On one side all the necklaces are the same, featuring places around Glaramara in the Lake District. These necklaces aren’t usually double sided, but these ones also have maps on the back of each piece – featuring places connected to each bridesmaid, so they’re all different.
Back in February, I got a message from Heather in Lincolnshire. She had recently lost a favourite button necklace, which wasn’t one that I’d made – it was slightly different. The main difference was that it was one continuous piece, with no clasp, which she preferred because she is sensitive to metals. Given that there was no clasp, it was also slightly longer than most of the necklaces I make, so that it could fit over a person’s head to put it on. The colour scheme was also a bit different to any single one of my regular ones – Heather described it as a combination of my autumn colours necklace and vintage summer pastels necklace.
She asked if I could recreate this lost necklace – and thanks to her detailed description, I was able to make something that she said was very close to it. This is what it looked like:
Heather got in touch again last week and told me she’s still wearing it almost every day. She had a new commission for me too – she’d raided her mum’s button tin and wanted me to make another necklace using the buttons. So she posted them to me, and once they arrived, I made another one in the same style.
If you have some buttons you’d like to be turned into jewellery, you can find details on my heirloom button jewellery page.
Here are some new button necklaces in the lightweight, delicate style that I’ve been using just recently – one in silver-grey, one in various shades of green, one in vintage pearl, and one in a mix of warm, bright colours.
These necklaces are great for petite necklines and people who want something subtle and buttony. They also make good presents for children, who can wear them as a longer necklace when they are small (I’d suggest around age 8 and up) but also continue to wear them as they grow, as they still fit as a shorter necklace on an adult.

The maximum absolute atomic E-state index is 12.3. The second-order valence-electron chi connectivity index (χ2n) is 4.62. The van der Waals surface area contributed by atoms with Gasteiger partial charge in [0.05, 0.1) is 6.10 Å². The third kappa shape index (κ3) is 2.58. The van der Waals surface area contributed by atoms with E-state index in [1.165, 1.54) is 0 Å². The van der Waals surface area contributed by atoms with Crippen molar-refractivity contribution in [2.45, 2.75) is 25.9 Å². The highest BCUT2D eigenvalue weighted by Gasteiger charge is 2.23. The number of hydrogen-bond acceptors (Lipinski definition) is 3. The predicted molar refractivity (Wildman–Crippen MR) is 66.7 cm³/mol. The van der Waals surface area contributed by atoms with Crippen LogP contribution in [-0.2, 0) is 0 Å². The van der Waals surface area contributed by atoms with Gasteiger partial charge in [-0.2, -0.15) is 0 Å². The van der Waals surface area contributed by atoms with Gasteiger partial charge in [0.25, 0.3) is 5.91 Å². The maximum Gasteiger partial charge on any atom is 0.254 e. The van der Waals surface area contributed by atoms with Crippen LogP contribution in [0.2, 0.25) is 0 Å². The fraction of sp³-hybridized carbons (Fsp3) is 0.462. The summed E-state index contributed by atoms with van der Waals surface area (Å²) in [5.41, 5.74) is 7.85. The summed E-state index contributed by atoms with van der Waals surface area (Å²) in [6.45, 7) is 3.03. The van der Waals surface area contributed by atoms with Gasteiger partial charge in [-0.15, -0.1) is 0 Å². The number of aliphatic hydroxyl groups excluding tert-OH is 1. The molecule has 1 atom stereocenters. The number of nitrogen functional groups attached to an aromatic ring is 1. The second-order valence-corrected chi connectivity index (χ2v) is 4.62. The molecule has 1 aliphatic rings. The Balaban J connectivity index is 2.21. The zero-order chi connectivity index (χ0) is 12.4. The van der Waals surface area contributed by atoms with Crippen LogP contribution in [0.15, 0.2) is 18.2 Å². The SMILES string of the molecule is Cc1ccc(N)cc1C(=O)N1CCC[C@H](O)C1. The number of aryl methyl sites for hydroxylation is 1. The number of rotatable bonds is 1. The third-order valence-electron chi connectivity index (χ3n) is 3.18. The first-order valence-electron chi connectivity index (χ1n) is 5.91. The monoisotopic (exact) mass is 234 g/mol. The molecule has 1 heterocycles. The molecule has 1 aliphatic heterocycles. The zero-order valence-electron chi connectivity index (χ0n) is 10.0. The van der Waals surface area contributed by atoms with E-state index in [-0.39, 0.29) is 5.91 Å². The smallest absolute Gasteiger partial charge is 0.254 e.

The buttons used to make these necklaces are usually between 8 – 11mm across, and the necklaces measure around 45cm (exact lengths are specified on individual listings).
You can browse my button necklace collection here.
I am quite proud of these because they are a physical viola joke.
As I’m a violist, I’ve been hearing viola jokes since I was seven years old. The idea is that viola players are not as intelligent as other musicians, but this is, of course. nonsense*.
These cufflinks are based on the following joke:
‘ A violinist noticed at the end of each rehearsal break, one of the violists would look at the inside flap of his jacket before he sat down to resume rehearsal. This continued for several decades, and the violinist became quite curious about it. One day, during hot weather, the violist took off his jacket and went off on break. The violinist waited until everyone was off the platform, looked around, and sneaked over to the jacket. He pulled back the flap and saw a little note pinned on the inside. It read: “viola left hand, bow right.” ‘
*We know it is nonsense, because there’s another joke which goes, ‘Why are all the viola jokes so simple?’ ‘So violinists can understand them’.